The growth of corporate giant Alcan in 20th century Canada was closely linked to two things: the evolution of the world’s most versatile metal — aluminum — and Quebec hydroelectricity, which provided cheap power for aluminum smelting. Alcan was born in 1902 as the Northern Aluminum Company Limited, a Canadian subsidiary of the United States-based Aluminum Company of America. In 1925, the subsidiary became Aluminum Company of Canada, renamed a few years later as Alcan Aluminum Limited. The firm became independent and assumed control of its parent company’s global interests, eventually expanding into 30 countries around the world and directly employing nearly 35,000 people — 11,000 of them in Canada — by the 1990s. Its headquarters, named Maison Alcan, was based in Montreal.
Alcan played a key role in the Second World War, building a sheet rolling plant in 1939 in Kingston, Ont. for the manufacture of allied military aircraft. To meet the demand, Alcan built hydroelectric sites in the Saguenay-Lac-Saint-Jean region of Quebec, pushing production to 500,000 tonnes annually. Such capabilities were adapted post-war to the automobile and domestic aircraft industries.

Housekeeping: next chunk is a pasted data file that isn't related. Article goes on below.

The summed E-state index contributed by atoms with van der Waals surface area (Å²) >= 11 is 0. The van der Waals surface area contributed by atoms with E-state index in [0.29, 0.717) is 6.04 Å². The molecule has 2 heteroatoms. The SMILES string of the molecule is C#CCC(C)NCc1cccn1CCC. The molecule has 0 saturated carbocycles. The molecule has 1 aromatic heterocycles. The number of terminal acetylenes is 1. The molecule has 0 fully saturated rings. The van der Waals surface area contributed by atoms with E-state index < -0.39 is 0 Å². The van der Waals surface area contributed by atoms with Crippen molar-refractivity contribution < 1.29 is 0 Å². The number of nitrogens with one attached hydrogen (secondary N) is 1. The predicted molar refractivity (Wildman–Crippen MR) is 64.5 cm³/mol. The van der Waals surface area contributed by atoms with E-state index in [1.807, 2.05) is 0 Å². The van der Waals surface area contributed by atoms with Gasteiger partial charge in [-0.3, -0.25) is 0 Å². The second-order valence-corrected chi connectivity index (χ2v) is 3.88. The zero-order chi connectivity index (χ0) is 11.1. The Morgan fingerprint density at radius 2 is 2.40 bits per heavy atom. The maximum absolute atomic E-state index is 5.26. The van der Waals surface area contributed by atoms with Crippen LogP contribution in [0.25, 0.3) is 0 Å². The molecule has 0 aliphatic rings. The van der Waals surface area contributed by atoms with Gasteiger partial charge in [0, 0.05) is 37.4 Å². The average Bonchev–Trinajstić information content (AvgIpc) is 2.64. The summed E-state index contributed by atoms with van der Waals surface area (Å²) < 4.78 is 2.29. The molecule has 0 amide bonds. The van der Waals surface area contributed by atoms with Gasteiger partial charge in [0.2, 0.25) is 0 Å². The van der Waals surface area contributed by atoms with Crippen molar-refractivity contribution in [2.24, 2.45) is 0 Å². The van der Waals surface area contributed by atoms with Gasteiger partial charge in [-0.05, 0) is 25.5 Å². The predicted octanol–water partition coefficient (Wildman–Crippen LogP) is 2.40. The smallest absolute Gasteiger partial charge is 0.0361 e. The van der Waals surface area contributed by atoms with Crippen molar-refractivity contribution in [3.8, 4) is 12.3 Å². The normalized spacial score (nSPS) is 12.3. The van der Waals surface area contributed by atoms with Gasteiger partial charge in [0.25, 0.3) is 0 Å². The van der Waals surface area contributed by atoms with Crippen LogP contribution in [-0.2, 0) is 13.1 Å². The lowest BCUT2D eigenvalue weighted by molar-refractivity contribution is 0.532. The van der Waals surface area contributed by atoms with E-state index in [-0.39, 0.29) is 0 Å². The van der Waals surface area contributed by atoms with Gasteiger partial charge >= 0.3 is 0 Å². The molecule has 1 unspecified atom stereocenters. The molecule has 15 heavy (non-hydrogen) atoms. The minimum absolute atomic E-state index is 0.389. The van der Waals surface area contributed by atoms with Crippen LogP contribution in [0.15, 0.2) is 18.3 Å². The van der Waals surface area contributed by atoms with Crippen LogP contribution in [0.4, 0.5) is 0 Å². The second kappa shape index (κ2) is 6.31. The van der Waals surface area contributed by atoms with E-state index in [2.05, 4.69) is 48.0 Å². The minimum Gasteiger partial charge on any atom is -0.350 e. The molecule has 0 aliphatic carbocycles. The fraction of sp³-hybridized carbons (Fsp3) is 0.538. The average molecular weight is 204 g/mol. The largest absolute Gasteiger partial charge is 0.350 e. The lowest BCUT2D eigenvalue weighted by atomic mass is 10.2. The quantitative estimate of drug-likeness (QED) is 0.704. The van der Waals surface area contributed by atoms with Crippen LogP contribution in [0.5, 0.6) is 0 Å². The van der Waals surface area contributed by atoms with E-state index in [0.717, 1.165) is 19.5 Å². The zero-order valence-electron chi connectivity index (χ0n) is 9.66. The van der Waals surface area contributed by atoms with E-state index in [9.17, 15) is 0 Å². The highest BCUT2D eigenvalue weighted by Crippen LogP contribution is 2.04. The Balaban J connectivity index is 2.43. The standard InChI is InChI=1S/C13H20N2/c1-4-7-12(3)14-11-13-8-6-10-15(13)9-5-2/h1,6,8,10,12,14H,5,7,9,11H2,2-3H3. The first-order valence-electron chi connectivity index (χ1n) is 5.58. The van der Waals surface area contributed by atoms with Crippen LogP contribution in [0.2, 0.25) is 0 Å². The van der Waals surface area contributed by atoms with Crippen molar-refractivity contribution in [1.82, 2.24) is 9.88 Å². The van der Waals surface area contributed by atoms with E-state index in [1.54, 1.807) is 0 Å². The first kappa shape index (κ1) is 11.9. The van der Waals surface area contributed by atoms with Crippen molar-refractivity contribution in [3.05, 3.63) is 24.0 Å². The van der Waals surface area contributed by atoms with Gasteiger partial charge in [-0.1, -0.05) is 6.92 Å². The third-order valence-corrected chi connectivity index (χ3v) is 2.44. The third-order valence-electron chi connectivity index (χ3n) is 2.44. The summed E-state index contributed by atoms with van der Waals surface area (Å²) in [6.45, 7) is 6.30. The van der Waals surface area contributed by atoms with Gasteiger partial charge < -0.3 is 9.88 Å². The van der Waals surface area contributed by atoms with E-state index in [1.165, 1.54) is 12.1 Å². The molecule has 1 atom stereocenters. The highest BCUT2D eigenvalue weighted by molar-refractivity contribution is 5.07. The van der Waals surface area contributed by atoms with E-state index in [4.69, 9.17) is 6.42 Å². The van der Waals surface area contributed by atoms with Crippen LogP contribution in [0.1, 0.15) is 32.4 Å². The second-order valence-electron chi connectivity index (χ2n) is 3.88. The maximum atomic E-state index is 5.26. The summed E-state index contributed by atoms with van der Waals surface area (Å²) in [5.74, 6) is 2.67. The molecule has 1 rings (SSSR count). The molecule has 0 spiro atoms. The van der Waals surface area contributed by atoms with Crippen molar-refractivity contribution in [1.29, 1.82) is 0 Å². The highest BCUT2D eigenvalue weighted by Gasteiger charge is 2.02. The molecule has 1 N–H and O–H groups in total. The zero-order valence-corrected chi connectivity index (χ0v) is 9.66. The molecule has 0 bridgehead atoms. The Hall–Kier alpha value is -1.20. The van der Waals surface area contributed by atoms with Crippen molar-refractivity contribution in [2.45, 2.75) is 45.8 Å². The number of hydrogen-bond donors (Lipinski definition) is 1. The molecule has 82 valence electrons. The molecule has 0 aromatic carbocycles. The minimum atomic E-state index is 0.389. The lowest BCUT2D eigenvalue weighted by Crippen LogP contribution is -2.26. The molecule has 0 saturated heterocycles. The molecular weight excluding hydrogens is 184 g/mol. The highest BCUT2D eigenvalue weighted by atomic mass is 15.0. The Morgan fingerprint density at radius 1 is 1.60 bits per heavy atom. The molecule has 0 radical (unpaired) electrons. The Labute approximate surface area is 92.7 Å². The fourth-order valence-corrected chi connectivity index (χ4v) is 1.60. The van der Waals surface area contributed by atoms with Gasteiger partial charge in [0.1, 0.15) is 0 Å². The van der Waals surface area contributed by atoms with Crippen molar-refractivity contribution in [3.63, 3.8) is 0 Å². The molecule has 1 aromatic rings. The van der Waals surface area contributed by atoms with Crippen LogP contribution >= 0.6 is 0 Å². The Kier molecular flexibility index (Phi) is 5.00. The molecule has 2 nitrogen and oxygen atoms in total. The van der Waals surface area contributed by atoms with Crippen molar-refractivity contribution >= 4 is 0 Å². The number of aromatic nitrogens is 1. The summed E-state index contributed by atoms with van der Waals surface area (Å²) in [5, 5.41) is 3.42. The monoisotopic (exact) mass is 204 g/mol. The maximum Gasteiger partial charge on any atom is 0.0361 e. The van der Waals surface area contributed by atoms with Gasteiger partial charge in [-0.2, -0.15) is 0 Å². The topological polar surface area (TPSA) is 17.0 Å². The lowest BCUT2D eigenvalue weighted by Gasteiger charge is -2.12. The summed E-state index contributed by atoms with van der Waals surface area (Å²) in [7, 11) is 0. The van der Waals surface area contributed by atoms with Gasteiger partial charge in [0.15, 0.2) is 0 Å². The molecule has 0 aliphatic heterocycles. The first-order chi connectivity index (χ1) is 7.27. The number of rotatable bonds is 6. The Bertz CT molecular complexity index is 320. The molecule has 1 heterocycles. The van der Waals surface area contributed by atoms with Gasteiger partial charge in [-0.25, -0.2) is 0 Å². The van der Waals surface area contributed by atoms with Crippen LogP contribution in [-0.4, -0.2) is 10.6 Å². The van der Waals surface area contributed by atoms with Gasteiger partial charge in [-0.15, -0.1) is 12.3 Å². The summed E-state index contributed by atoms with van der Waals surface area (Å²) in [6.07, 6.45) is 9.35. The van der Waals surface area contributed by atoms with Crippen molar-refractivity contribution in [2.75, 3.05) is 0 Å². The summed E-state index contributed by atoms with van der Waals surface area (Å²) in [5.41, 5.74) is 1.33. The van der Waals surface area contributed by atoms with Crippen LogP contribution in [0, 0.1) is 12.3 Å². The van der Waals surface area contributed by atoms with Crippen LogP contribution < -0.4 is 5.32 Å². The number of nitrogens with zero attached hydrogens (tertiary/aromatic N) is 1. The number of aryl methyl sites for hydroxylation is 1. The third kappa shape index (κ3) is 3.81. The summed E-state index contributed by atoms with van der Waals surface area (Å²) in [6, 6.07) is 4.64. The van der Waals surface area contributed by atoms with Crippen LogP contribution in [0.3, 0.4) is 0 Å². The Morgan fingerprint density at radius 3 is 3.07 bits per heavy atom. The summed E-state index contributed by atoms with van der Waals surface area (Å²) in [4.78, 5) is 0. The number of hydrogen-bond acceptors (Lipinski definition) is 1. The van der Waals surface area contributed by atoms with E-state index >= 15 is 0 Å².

Alcan’s operations included the mining and processing of bauxite, which was refined into alumina and then smelted into aluminum. Aluminum, of course, is produced through the electrolytic reduction of alumina, or aluminum oxide, that has been extracted from bauxite (the ore) by a chemical process. Between four and five tonnes of bauxite are required to produce about two tonnes of alumina, which yield one tonne of aluminum.
The aluminum in turn was manufactured into semi-fabricated and finished products and aluminum alloys. Alcan was also involved in the recycling of used and scrap aluminum. Finally, as this 1955 advertisement in Chemistry in Canada shows, Alcan was a major producer of industrial chemicals.
Alcan was known for cutting-edge technology, using things such as combined gas chromatography, mass spectrometry and Fourier transform infra-red spectrometry to ensure its metal products were of the highest quality. The company invested considerably in research and development, devising all-aluminum and electrical-powered vehicles.
Like so many iconic Canadian companies, Alcan was sold to international interests. Six years ago the Australian/European multinational Rio Tinto purchased Alcan for $38 billion, renaming it Rio Tinto Alcan Inc. It remains headquartered at Maison Alcan, but is scheduled to be moved to the Deloitte Tower in Montreal’s downtown in 2015.